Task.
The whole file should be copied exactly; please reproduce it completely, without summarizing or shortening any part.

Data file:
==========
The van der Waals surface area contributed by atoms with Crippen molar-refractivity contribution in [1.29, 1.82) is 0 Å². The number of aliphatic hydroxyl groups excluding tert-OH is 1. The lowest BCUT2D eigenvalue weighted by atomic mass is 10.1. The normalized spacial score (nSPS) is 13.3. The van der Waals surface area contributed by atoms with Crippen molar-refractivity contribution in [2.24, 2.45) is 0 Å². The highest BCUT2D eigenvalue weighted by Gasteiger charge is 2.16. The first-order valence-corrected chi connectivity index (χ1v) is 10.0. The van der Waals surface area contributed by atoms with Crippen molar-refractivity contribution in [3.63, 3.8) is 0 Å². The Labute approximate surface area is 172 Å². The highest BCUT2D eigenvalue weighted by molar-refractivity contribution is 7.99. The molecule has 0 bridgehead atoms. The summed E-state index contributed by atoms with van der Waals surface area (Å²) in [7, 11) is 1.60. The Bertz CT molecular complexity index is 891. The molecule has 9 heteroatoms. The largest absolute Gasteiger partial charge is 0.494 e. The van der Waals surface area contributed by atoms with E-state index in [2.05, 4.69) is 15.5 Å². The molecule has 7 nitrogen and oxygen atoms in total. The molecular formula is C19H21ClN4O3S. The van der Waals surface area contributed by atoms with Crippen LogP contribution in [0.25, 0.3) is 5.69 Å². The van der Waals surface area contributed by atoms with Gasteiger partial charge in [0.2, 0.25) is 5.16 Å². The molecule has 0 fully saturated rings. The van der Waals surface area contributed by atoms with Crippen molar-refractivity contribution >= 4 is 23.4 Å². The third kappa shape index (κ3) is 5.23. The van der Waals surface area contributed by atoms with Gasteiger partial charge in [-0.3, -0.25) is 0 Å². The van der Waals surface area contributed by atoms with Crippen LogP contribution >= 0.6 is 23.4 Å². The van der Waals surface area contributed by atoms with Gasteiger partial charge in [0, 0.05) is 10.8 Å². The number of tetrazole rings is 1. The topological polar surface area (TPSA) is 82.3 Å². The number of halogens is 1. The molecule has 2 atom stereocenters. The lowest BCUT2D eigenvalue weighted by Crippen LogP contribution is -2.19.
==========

The van der Waals surface area contributed by atoms with Crippen molar-refractivity contribution in [1.29, 1.82) is 0 Å². The number of aliphatic hydroxyl groups excluding tert-OH is 1. The lowest BCUT2D eigenvalue weighted by atomic mass is 10.1. The normalized spacial score (nSPS) is 13.3. The van der Waals surface area contributed by atoms with Crippen molar-refractivity contribution in [2.24, 2.45) is 0 Å². The highest BCUT2D eigenvalue weighted by Gasteiger charge is 2.16. The first-order valence-corrected chi connectivity index (χ1v) is 10.0. The van der Waals surface area contributed by atoms with Crippen molar-refractivity contribution in [3.63, 3.8) is 0 Å². The Labute approximate surface area is 172 Å². The highest BCUT2D eigenvalue weighted by molar-refractivity contribution is 7.99. The molecule has 0 bridgehead atoms. The summed E-state index contributed by atoms with van der Waals surface area (Å²) in [7, 11) is 1.60. The Bertz CT molecular complexity index is 891. The molecule has 9 heteroatoms. The largest absolute Gasteiger partial charge is 0.494 e. The van der Waals surface area contributed by atoms with E-state index in [2.05, 4.69) is 15.5 Å². The molecule has 7 nitrogen and oxygen atoms in total. The molecular formula is C19H21ClN4O3S. The van der Waals surface area contributed by atoms with Crippen LogP contribution in [0.25, 0.3) is 5.69 Å². The van der Waals surface area contributed by atoms with Gasteiger partial charge in [0.2, 0.25) is 5.16 Å². The molecule has 0 fully saturated rings. The van der Waals surface area contributed by atoms with Crippen molar-refractivity contribution >= 4 is 23.4 Å². The third kappa shape index (κ3) is 5.23. The van der Waals surface area contributed by atoms with Gasteiger partial charge in [-0.3, -0.25) is 0 Å². The van der Waals surface area contributed by atoms with Crippen LogP contribution >= 0.6 is 23.4 Å². The van der Waals surface area contributed by atoms with Gasteiger partial charge in [0, 0.05) is 10.8 Å². The number of tetrazole rings is 1. The topological polar surface area (TPSA) is 82.3 Å². The number of halogens is 1. The molecule has 2 atom stereocenters. The lowest BCUT2D eigenvalue weighted by Crippen LogP contribution is -2.19.